The output shows that the scp-tx message transmitted has the Source Address (SA) field set to 0F/01, which indicates that the message originated from the router. The Destination Address (DA) field is set to 01/01, which indicates that the Cisco UE module is present in slot 1. The opcode of 0054 indicates that this is an IP address configuration. The sequence number (Sq) field is 0B26, and the length of the payload is 10 bytes.

The first parameter on the second line is the type, and the second parameter is the action. In the message, the type is 01 and the action is 01, indicating that the Cisco UE module interface is being configured. The next 8 bytes are the IP address and subnet mask.

In the output shown for the scp-rx message, the SA field is set to 0E/01, indicating that it originated from the Cisco UE module in slot 1. The DA field is set to 0F/01, indicating that the message is destined for the router. The Opcode and Sq fields are the same as in the scp-tx message. The Type field in the second line is set to 02, which means that the Cisco UE module IP address was set properly. The rest of the parameters have no significance.

Example 19-26 shows the Cisco UE module's default-gateway parameter being set.

Example 19-26. Default Gateway Configuration RBCP Message

router#debug scp all
router(config)#int content-engine 1/0
router(config-if)#service-module ip default-gateway 192.168.0.1
1d23h: scp-tx: SA:0F/01 DA:01/01 Op:0059 Sq:0B28 Ln:0005 I:00
1d23h: 000: 01 C0 A8 00 01 .....
1d23h: scp-rx: SA:01/01 DA:0F/01 Op:0059 Sq:0B28 Ln:0005 I:01
1d23h: 000: 00 FF FF FF E0

The debug output of the scp-tx message shows that the opcode is different. The value 0059 indicates that this message pertains to the IP default-gateway configuration parameter. The length of the payload is 5 bytes. The payload is shorter than the scp-tx message shown in Example 19-25 (it's 5 bytes in Example 19-26 and 10 bytes in Example 19-25), because no subnet mask is associated with the default gateway IP address. The action flag is set to 01, which indicates that the default gateway is being configured. In the output of scp-rx message, the action flag is set to 00, confirming that the configuration of the IP default gateway address was successful.

Table 19-5 summarizes some of the common problems encountered when installing and configuring a Cisco UE module, and possible solutions to those problems.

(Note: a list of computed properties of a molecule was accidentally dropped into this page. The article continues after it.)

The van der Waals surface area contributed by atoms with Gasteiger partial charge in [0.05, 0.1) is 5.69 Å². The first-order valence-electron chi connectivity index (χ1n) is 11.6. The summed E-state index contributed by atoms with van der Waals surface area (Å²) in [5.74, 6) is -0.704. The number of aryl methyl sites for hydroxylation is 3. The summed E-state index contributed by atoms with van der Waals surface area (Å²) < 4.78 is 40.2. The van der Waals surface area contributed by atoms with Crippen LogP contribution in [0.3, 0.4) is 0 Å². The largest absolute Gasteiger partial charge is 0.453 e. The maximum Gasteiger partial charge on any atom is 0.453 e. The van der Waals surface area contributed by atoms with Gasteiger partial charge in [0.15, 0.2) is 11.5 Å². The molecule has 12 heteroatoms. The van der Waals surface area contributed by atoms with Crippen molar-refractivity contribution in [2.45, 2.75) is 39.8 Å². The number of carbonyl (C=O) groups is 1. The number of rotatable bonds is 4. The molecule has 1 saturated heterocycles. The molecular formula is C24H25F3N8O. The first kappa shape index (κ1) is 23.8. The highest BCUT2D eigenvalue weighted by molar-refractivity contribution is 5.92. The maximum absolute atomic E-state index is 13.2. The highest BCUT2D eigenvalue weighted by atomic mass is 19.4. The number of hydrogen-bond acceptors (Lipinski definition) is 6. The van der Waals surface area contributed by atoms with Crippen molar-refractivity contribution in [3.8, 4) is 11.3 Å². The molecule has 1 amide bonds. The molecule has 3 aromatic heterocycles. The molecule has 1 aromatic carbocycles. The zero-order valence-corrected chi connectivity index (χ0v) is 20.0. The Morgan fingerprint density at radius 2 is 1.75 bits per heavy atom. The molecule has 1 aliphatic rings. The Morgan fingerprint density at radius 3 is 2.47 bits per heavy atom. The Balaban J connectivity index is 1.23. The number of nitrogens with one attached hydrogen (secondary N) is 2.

Table 19-5. Common Installation Problems and Resolutions

Problem

Possible Reason

Possible Solution

You can't open a session into the NM-CUE.

The TTY line associated with the NM-CUE is already occupied.

Use the service-module service-engine slot/port session clear command, or clear line xx to clear the TTY line.

The session, when invoked, results in a connection refused error message.

The TTY line associated with the NM-CUE is occupied.

Configure no exec under the TTY line associated with the NM-CUE. This prevents the line from being unavailable because of a rogue EXEC process.

Service module commands do not seem to take effect.

The service module status might not be in steady state. RBCP configuration messages go through only when the service module is in steady state.

It is possible that the service module is not responding. Try reloading the service module. If that doesn't work, use the reset command.

You can't ping the internal address when using the IP unnumbered scheme.

The IP route table is incorrect.

When using ip unnumbered, always remember to add a static route pointing toward the service-engine interface.

IOS doesn't let you change or remove the IP address of the CE NM interface.

The default gateway of the CE NM must be pointing to the same IP subnet as the interface being changed or removed.

First remove the IP default gateway from under the service-engine interface. Then change the interface's IP address and add back the IP default gateway.

You can set the speed of the terminal line from the router side, but you can't see any CLI for doing the same on the CE side.

There is no CLI to change the speed. The speed is hard-set to 9600, 8-N-1 on both the IOS and CE sides. Even though IOS allows you to change the speed settings, this doesn't take effect.


Troubleshooting the Initialization Wizard

Part I: Cisco IP Communications Express Overview

Introducing Cisco IPC Express

Building a Cisco IPC Express Network

Cisco IPC Express Architecture Overview

Part II: Feature Operation and Applications

Cisco IP Phone Options

Cisco CME Call Processing Features

Cisco CME PSTN Connectivity Options

Connecting Multiple Cisco CMEs with VoIP

Integrating Cisco CME with Cisco CallManager

Cisco IPC Express Automated Attendant Options

Cisco IPC Express Integrated Voice Mail

Cisco CME External Voice Mail Options

Additional External Applications with Cisco CME

Part III: Administration and Management

Cisco IPC Express General Administration and Initial System Setup

Configuring and Managing Cisco IPC Express Systems

Cisco IPC Express System Configuration Example

Part IV: Maintenance and Troubleshooting

Troubleshooting Basic Cisco IPC Express Features

Troubleshooting Advanced Cisco CME Features

Troubleshooting Cisco CME Network Integration

Troubleshooting Cisco UE System Features

Troubleshooting Cisco UE Automated Attendant

Troubleshooting Cisco UE Integrated Voice Mail Features

Part V: Appendixes

Appendix A. Cisco IPC Express Features, Releases, and Ordering Information

Appendix B. Sample Cisco UE AA Scripts

Appendix C. Cisco Unity Express Database Schema

Index

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Cisco IP Communications Express(c) CallManager Express with Cisco Unity Express
Cisco IP Communications Express: CallManager Express with Cisco Unity Express
ISBN: 158705180X
EAN: 2147483647
Year: 2006
Pages: 236